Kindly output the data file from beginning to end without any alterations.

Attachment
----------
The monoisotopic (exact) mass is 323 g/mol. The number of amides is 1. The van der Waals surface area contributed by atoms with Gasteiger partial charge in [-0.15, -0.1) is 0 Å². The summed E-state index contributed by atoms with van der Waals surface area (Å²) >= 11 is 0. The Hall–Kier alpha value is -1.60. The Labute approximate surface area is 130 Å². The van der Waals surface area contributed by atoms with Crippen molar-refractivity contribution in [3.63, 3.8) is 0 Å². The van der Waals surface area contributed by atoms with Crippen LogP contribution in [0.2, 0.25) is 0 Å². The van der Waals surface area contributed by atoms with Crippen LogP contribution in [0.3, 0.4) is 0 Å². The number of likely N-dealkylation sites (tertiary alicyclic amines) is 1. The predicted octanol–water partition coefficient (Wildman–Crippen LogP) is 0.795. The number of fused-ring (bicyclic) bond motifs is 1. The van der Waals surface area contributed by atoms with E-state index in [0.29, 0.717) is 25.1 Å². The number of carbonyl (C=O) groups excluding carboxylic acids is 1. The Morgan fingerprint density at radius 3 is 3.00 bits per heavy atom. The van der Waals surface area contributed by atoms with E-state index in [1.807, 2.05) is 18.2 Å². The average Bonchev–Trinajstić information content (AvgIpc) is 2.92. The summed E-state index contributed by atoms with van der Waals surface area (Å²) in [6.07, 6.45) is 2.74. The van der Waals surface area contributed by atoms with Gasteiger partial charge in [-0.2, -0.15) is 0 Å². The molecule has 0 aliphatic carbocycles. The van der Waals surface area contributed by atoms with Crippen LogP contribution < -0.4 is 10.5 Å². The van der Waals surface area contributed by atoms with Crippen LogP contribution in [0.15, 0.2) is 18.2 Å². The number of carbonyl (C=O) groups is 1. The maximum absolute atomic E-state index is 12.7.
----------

The monoisotopic (exact) mass is 323 g/mol. The number of amides is 1. The van der Waals surface area contributed by atoms with Gasteiger partial charge in [-0.15, -0.1) is 0 Å². The summed E-state index contributed by atoms with van der Waals surface area (Å²) >= 11 is 0. The Hall–Kier alpha value is -1.60. The Labute approximate surface area is 130 Å². The van der Waals surface area contributed by atoms with Crippen molar-refractivity contribution in [3.63, 3.8) is 0 Å². The van der Waals surface area contributed by atoms with Crippen LogP contribution in [0.2, 0.25) is 0 Å². The van der Waals surface area contributed by atoms with Crippen LogP contribution in [0.3, 0.4) is 0 Å². The number of likely N-dealkylation sites (tertiary alicyclic amines) is 1. The predicted octanol–water partition coefficient (Wildman–Crippen LogP) is 0.795. The number of fused-ring (bicyclic) bond motifs is 1. The van der Waals surface area contributed by atoms with E-state index in [0.29, 0.717) is 25.1 Å². The number of carbonyl (C=O) groups excluding carboxylic acids is 1. The Morgan fingerprint density at radius 3 is 3.00 bits per heavy atom. The van der Waals surface area contributed by atoms with E-state index in [1.807, 2.05) is 18.2 Å². The average Bonchev–Trinajstić information content (AvgIpc) is 2.92. The summed E-state index contributed by atoms with van der Waals surface area (Å²) in [6.07, 6.45) is 2.74. The van der Waals surface area contributed by atoms with Gasteiger partial charge in [-0.2, -0.15) is 0 Å². The molecule has 0 aliphatic carbocycles. The van der Waals surface area contributed by atoms with Crippen LogP contribution < -0.4 is 10.5 Å². The van der Waals surface area contributed by atoms with Crippen LogP contribution in [0.15, 0.2) is 18.2 Å². The number of carbonyl (C=O) groups is 1. The maximum absolute atomic E-state index is 12.7.